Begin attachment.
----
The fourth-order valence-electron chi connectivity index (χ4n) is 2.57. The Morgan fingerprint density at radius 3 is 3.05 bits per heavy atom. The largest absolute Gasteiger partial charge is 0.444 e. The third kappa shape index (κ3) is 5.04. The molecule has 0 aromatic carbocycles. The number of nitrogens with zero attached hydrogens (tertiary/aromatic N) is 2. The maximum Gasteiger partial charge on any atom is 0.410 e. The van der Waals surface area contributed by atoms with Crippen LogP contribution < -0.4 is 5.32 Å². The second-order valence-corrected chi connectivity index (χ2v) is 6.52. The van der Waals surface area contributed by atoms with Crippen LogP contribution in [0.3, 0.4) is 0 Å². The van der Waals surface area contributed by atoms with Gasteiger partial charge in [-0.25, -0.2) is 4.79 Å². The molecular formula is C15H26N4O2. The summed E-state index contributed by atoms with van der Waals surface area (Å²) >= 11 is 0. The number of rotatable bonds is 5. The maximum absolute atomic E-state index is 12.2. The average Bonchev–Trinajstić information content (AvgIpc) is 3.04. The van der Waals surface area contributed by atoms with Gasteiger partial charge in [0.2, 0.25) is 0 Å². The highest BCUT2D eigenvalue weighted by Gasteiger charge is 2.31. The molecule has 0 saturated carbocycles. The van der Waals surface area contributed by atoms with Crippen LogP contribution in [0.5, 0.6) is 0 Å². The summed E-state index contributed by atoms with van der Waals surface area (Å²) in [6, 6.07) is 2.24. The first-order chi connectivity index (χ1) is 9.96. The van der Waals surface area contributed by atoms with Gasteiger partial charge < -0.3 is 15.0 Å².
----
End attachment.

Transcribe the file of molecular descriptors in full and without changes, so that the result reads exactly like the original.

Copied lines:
The fourth-order valence-electron chi connectivity index (χ4n) is 2.57. The Morgan fingerprint density at radius 3 is 3.05 bits per heavy atom. The largest absolute Gasteiger partial charge is 0.444 e. The third kappa shape index (κ3) is 5.04. The molecule has 0 aromatic carbocycles. The number of nitrogens with zero attached hydrogens (tertiary/aromatic N) is 2. The maximum Gasteiger partial charge on any atom is 0.410 e. The van der Waals surface area contributed by atoms with Crippen LogP contribution < -0.4 is 5.32 Å². The second-order valence-corrected chi connectivity index (χ2v) is 6.52. The van der Waals surface area contributed by atoms with Crippen LogP contribution in [0.3, 0.4) is 0 Å². The van der Waals surface area contributed by atoms with Gasteiger partial charge in [-0.25, -0.2) is 4.79 Å². The molecular formula is C15H26N4O2. The summed E-state index contributed by atoms with van der Waals surface area (Å²) >= 11 is 0. The number of rotatable bonds is 5. The maximum absolute atomic E-state index is 12.2. The average Bonchev–Trinajstić information content (AvgIpc) is 3.04. The van der Waals surface area contributed by atoms with Gasteiger partial charge in [0.2, 0.25) is 0 Å². The highest BCUT2D eigenvalue weighted by Gasteiger charge is 2.31. The molecule has 0 saturated carbocycles. The van der Waals surface area contributed by atoms with Crippen LogP contribution in [0.5, 0.6) is 0 Å². The summed E-state index contributed by atoms with van der Waals surface area (Å²) in [6, 6.07) is 2.24. The first-order chi connectivity index (χ1) is 9.96. The van der Waals surface area contributed by atoms with Gasteiger partial charge < -0.3 is 15.0 Å².